Sim_logger V2 includes a sample flight "Schuylkill County Ridge Run" with a dozen associated IGC tracklog files. If you simply load that flight, select an aircraft while paused at the start (or stay with the default DG808S), unpause, and wait a couple of seconds, you will see the fleet of gliders take off in front of you. Hit Control-Shift-Y for an aerotow to follow them, and try and complete the cross-country flight to Mifflintown yourself. Maximum launch height 3000 feet, then the basic trick is to dive for the ridge (follow the planes in front!) and ridge run to the Susquahanna River. You need to slow up before the river to gain enough height to make the upwind ridge on the way to Mifflintown. Here's the view during the aerotow:

Another sample, this time with real IGC tracklogs

I've created a screenshot walkthrough of sim_logger replay of Day 3 of the 2008 World Gliding Championships which will illustrate what the Version 2 replay capabilities are. The competition had 46 gliders all flying the same task, and I've included the real IGC files in the sim_logger version 2 zip file.



Installation is simple (drag and drop of one folder) but you must disable aircraft collisions in the FSX menus or you will typically collide with a tracklog of your own previous saved flight the instant you start a new one...

Once installed in FSX, usage of sim_logger both for record and replay of IGC tracklog files is fairly simple (i.e. the features are actually fairly basic).

  1. Load a flight of your choice, preferably (but not necessarily) with an associated flightplan.
  2. Fly around the task and land at the destination airport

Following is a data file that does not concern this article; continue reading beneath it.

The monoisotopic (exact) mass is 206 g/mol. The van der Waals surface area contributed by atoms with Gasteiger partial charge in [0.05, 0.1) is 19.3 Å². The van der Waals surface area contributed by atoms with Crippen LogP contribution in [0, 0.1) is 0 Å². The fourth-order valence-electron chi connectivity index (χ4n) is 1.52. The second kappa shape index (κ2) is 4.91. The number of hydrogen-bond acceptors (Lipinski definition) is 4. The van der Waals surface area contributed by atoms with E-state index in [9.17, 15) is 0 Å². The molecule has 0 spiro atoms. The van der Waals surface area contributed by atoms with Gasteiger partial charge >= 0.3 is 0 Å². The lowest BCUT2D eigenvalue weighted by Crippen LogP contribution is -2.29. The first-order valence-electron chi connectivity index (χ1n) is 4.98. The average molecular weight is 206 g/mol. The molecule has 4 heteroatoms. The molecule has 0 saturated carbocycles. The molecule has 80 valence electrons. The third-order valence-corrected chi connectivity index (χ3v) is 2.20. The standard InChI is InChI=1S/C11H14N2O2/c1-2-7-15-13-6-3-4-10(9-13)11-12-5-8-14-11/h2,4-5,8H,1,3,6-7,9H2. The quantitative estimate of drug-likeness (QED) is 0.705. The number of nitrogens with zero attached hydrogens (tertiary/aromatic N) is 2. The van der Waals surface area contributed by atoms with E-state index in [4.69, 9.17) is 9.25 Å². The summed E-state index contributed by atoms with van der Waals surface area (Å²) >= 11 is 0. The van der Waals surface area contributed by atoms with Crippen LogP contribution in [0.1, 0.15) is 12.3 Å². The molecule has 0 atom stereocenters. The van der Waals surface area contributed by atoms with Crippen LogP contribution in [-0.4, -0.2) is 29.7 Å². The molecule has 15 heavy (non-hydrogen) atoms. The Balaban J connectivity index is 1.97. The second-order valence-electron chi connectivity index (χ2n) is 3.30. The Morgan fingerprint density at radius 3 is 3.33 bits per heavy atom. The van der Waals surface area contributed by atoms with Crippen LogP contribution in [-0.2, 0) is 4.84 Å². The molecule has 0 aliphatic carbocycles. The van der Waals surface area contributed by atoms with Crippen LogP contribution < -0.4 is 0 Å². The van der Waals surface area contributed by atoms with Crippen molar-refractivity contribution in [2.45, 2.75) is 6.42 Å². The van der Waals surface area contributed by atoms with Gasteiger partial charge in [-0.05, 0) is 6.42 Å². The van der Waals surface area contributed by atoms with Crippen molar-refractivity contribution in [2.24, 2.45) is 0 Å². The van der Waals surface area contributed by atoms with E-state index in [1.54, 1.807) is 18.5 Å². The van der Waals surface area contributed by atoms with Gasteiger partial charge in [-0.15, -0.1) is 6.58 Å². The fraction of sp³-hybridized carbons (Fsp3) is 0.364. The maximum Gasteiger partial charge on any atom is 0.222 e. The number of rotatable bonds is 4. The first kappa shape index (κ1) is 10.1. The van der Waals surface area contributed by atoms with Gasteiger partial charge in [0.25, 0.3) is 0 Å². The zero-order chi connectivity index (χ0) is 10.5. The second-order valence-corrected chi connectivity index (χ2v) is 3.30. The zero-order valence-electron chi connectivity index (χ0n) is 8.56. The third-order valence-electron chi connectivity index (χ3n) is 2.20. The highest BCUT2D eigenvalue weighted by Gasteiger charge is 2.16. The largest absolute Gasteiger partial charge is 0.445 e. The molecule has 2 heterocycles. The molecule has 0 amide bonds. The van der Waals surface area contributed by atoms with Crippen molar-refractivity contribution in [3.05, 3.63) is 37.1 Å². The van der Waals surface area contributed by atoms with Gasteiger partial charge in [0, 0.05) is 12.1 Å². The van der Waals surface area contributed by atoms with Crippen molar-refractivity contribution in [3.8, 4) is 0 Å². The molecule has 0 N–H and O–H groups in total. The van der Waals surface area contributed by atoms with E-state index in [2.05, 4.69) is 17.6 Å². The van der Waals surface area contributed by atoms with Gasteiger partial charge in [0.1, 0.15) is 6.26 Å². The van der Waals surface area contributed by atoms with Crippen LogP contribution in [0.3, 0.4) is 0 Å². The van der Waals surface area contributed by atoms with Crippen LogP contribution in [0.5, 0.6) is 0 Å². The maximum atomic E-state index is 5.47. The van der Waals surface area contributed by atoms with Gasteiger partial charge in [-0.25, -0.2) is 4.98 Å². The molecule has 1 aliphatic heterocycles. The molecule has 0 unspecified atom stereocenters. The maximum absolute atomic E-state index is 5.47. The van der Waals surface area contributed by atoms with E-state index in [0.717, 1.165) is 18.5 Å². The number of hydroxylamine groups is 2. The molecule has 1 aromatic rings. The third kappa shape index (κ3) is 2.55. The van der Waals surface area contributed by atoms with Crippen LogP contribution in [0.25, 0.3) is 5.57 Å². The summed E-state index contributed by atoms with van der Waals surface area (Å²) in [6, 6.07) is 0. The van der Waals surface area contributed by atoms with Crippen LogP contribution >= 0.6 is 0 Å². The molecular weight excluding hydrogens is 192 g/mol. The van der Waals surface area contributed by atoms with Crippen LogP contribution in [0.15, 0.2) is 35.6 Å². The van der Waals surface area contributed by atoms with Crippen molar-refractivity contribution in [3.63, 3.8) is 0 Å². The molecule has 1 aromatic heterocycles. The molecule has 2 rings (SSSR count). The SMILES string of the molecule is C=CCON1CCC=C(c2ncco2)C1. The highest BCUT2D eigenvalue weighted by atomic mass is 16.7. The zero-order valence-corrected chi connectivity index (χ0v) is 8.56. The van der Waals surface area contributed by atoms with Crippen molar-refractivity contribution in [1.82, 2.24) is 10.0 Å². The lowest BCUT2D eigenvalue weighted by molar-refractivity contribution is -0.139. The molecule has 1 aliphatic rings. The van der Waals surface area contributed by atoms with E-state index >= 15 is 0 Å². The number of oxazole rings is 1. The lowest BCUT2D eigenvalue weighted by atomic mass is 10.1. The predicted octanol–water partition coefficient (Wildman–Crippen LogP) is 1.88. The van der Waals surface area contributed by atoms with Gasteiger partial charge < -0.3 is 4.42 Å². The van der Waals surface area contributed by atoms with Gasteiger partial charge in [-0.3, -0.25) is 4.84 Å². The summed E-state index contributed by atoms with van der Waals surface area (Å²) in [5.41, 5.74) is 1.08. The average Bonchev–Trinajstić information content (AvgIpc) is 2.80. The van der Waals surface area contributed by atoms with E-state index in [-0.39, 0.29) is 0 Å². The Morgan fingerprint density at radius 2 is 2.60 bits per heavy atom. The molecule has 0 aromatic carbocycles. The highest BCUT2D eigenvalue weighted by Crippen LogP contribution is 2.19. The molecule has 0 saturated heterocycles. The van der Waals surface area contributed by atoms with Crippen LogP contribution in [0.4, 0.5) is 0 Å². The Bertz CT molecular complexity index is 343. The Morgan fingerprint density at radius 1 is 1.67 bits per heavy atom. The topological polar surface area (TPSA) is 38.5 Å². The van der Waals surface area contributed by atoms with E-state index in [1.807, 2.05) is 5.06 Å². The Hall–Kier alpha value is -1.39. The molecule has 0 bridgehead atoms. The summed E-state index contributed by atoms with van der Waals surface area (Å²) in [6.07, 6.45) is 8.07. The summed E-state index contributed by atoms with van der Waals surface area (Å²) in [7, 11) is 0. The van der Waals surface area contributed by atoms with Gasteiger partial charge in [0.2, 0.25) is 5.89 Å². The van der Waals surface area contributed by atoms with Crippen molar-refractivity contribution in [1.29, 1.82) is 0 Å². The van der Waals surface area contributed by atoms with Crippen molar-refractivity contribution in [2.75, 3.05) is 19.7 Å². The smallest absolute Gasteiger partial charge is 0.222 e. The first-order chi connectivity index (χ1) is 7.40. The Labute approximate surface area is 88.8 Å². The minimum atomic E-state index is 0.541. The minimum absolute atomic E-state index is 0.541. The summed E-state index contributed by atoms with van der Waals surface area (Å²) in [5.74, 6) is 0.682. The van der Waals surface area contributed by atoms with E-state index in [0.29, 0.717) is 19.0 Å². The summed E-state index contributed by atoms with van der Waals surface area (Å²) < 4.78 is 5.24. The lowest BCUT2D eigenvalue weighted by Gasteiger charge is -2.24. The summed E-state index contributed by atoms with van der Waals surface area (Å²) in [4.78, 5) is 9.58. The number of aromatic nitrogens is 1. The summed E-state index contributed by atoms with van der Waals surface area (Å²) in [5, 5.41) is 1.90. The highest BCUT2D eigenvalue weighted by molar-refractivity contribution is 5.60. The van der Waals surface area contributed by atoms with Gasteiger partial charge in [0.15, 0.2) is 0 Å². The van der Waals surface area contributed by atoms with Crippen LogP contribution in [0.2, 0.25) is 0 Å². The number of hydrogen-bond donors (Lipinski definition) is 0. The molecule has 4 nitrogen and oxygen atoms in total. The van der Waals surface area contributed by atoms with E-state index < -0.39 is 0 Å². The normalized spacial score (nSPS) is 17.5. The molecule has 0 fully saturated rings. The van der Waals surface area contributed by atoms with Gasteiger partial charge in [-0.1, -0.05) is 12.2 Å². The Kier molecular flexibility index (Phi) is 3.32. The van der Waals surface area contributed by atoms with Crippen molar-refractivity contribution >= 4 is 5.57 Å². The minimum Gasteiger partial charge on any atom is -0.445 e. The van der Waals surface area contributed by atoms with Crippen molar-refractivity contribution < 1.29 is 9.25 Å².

3. Before you quit the flight in FSX, click "Addon->Sim_logger->SAVE IGC tracklog file now".

A confirmation message will scroll across the top of the screen and your IGC tracklog will now be stored in a sub-folder of the folder the original flight file was loaded from. Now you can exit the flight, or indeed FSX, and the tracklog file will have been safely stored.

By default, FSX stores flight files (e.g. "My Flight.FLT") in the
"My Documents\Flight Simulator X Files\"
folder. Hence by default, for that flight, sim_logger will store the IGC tracklog file in
"My Documents\Flight Simulator X Files\My Flight\<id>_My Flight_<datetime>.igc"
where <id> is the tail number of the aircraft you're flying and <datetime> is YYYY-MM-DD_HHMM. E.g. a real example from my computer is:
"My Documents\Flight Simulator X Files\Task 2\B21_Task 2_2009-11-11_1922.igc"

Explanation of the sim_logger Add-On menu

SAVE an IGC tracklog file now. This will store an IGC tracklog file of the recorded flight in your "Flight Simulator X Files" folder in a sub-folder with the same name as the currently loaded flight.

RESTART tracklog from here. This has the effect of trimming of your flight up until now in any tracklog you subsequently save. This is useful if you want to slew to a new position before the tracklog starts, and then start logging. By default, sim_logger will be logging the position of your aircraft from the moment the flight loads.